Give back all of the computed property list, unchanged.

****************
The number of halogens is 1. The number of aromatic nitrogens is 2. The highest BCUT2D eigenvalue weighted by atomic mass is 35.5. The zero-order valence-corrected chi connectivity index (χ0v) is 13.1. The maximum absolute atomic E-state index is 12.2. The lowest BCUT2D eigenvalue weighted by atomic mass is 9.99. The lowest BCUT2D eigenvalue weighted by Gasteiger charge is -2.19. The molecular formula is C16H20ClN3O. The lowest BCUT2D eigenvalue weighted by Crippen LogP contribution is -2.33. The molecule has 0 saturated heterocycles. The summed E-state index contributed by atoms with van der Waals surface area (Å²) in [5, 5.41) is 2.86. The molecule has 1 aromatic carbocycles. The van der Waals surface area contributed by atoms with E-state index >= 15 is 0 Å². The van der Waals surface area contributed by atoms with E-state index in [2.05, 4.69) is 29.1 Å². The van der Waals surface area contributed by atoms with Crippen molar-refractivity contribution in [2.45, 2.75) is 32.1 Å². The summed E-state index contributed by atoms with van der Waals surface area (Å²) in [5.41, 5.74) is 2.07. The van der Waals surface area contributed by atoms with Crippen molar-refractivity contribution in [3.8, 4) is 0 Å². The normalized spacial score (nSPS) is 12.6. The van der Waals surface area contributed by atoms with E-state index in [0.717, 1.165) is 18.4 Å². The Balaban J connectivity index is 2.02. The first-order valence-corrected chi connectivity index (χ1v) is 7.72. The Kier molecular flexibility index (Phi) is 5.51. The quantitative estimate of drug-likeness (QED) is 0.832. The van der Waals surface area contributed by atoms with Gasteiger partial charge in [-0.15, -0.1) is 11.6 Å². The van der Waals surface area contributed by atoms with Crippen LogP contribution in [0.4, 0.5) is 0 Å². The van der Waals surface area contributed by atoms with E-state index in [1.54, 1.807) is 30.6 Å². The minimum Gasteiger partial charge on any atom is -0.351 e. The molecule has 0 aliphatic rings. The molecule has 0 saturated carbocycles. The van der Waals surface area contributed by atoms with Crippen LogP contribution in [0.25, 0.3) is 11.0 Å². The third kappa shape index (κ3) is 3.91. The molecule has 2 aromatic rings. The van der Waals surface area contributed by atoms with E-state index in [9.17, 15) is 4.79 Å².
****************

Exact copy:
The number of halogens is 1. The number of aromatic nitrogens is 2. The highest BCUT2D eigenvalue weighted by atomic mass is 35.5. The zero-order valence-corrected chi connectivity index (χ0v) is 13.1. The maximum absolute atomic E-state index is 12.2. The lowest BCUT2D eigenvalue weighted by atomic mass is 9.99. The lowest BCUT2D eigenvalue weighted by Gasteiger charge is -2.19. The molecular formula is C16H20ClN3O. The lowest BCUT2D eigenvalue weighted by Crippen LogP contribution is -2.33. The molecule has 0 saturated heterocycles. The summed E-state index contributed by atoms with van der Waals surface area (Å²) in [5, 5.41) is 2.86. The molecule has 1 aromatic carbocycles. The van der Waals surface area contributed by atoms with E-state index >= 15 is 0 Å². The van der Waals surface area contributed by atoms with E-state index in [2.05, 4.69) is 29.1 Å². The van der Waals surface area contributed by atoms with Crippen molar-refractivity contribution in [2.45, 2.75) is 32.1 Å². The summed E-state index contributed by atoms with van der Waals surface area (Å²) in [5.41, 5.74) is 2.07. The van der Waals surface area contributed by atoms with Crippen molar-refractivity contribution in [3.8, 4) is 0 Å². The normalized spacial score (nSPS) is 12.6. The van der Waals surface area contributed by atoms with E-state index in [0.717, 1.165) is 18.4 Å². The Balaban J connectivity index is 2.02. The first-order valence-corrected chi connectivity index (χ1v) is 7.72. The Kier molecular flexibility index (Phi) is 5.51. The quantitative estimate of drug-likeness (QED) is 0.832. The van der Waals surface area contributed by atoms with Gasteiger partial charge in [-0.15, -0.1) is 11.6 Å². The van der Waals surface area contributed by atoms with Crippen LogP contribution in [0.4, 0.5) is 0 Å². The van der Waals surface area contributed by atoms with E-state index in [1.54, 1.807) is 30.6 Å². The minimum Gasteiger partial charge on any atom is -0.351 e. The molecule has 0 aliphatic rings. The molecule has 0 saturated carbocycles. The van der Waals surface area contributed by atoms with Crippen LogP contribution in [0.25, 0.3) is 11.0 Å². The third kappa shape index (κ3) is 3.91. The molecule has 2 aromatic rings. The van der Waals surface area contributed by atoms with E-state index in [9.17, 15) is 4.79 Å².